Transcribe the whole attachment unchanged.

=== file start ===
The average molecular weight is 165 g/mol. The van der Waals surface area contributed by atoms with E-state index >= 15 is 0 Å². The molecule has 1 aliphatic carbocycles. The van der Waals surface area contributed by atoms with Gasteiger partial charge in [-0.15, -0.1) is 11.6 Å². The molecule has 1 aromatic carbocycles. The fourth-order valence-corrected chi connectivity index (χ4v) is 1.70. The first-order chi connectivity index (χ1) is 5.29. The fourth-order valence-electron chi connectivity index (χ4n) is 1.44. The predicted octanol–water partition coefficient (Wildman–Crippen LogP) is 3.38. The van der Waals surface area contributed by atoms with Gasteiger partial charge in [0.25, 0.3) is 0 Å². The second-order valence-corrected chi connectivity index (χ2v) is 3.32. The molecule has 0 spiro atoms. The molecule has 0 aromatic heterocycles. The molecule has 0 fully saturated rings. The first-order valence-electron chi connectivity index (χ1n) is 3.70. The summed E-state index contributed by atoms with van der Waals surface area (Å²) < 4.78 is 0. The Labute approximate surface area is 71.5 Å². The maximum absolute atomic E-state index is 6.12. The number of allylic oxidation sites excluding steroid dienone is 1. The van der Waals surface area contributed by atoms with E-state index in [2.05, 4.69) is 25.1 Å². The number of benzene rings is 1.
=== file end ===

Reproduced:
The average molecular weight is 165 g/mol. The van der Waals surface area contributed by atoms with E-state index >= 15 is 0 Å². The molecule has 1 aliphatic carbocycles. The van der Waals surface area contributed by atoms with Gasteiger partial charge in [-0.15, -0.1) is 11.6 Å². The molecule has 1 aromatic carbocycles. The fourth-order valence-corrected chi connectivity index (χ4v) is 1.70. The first-order chi connectivity index (χ1) is 5.29. The fourth-order valence-electron chi connectivity index (χ4n) is 1.44. The predicted octanol–water partition coefficient (Wildman–Crippen LogP) is 3.38. The van der Waals surface area contributed by atoms with Gasteiger partial charge in [0.25, 0.3) is 0 Å². The second-order valence-corrected chi connectivity index (χ2v) is 3.32. The molecule has 0 spiro atoms. The molecule has 0 aromatic heterocycles. The molecule has 0 fully saturated rings. The first-order valence-electron chi connectivity index (χ1n) is 3.70. The summed E-state index contributed by atoms with van der Waals surface area (Å²) < 4.78 is 0. The Labute approximate surface area is 71.5 Å². The maximum absolute atomic E-state index is 6.12. The number of allylic oxidation sites excluding steroid dienone is 1. The van der Waals surface area contributed by atoms with E-state index in [2.05, 4.69) is 25.1 Å². The number of benzene rings is 1.